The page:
Date of Award
Union College Only
Bachelor of Arts
press, government, mainstream, contribute, foreign
In this thesis, I illuminate how mainstream American press has strayed from the freedom guaranteed it in the First Amendment. I map the road that has led to increasingly tighter government control of the press, primarily because this is the most easily quantified influence. Secondarily, I also reveal how capitalist economics and self-censorship contribute to the press’ less-than-ideal reporting. In tracing this trend, I compare mainstream press publications during periods of foreign conflict, beginning with the Vietnam War and ending with Iraq. Because foreign conflicts exaggerate the tensions between the media and the government as well as the public’s reliance upon both, my close readings of press reports readily reveal the influences constantly at work on journalists. My analysis of news stories focuses heavily on the New York Times’ front page content. I supplement my interpretations of those articles with sources from both media scholars and historians. While I conclude several things—such as that “objectivity” is unobtainable and that the press bears a greater responsibility to the people than it does to the government—I mainly hope to contribute to and inspire conversations concerning the difficulties facing mainstream press so that we might discover how to steer it back toward its originally intended path.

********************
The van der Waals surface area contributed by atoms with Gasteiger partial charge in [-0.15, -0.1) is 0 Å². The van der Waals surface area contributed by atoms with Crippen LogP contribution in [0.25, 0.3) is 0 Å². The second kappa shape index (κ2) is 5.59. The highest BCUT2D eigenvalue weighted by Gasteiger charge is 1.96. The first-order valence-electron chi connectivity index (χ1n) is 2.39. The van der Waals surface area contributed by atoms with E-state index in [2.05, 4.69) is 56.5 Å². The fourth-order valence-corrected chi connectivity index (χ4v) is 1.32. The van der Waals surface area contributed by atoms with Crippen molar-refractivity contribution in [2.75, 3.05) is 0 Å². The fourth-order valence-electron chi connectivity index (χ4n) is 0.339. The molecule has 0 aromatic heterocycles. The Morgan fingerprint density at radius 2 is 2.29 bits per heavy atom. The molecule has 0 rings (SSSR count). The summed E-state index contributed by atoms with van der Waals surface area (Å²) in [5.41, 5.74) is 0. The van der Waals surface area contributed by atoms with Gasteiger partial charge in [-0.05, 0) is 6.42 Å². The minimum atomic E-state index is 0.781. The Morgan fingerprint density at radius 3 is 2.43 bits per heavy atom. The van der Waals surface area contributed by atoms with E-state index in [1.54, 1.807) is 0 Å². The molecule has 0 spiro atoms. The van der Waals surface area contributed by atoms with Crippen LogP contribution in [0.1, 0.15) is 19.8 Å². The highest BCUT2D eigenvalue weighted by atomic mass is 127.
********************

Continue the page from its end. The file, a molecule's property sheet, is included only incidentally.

Gallivan, Cara Meghan, "From Hanoi to Baghdad : an analysis of mainstream press in times of foreign conflict" (2009). Honors Theses. 1307.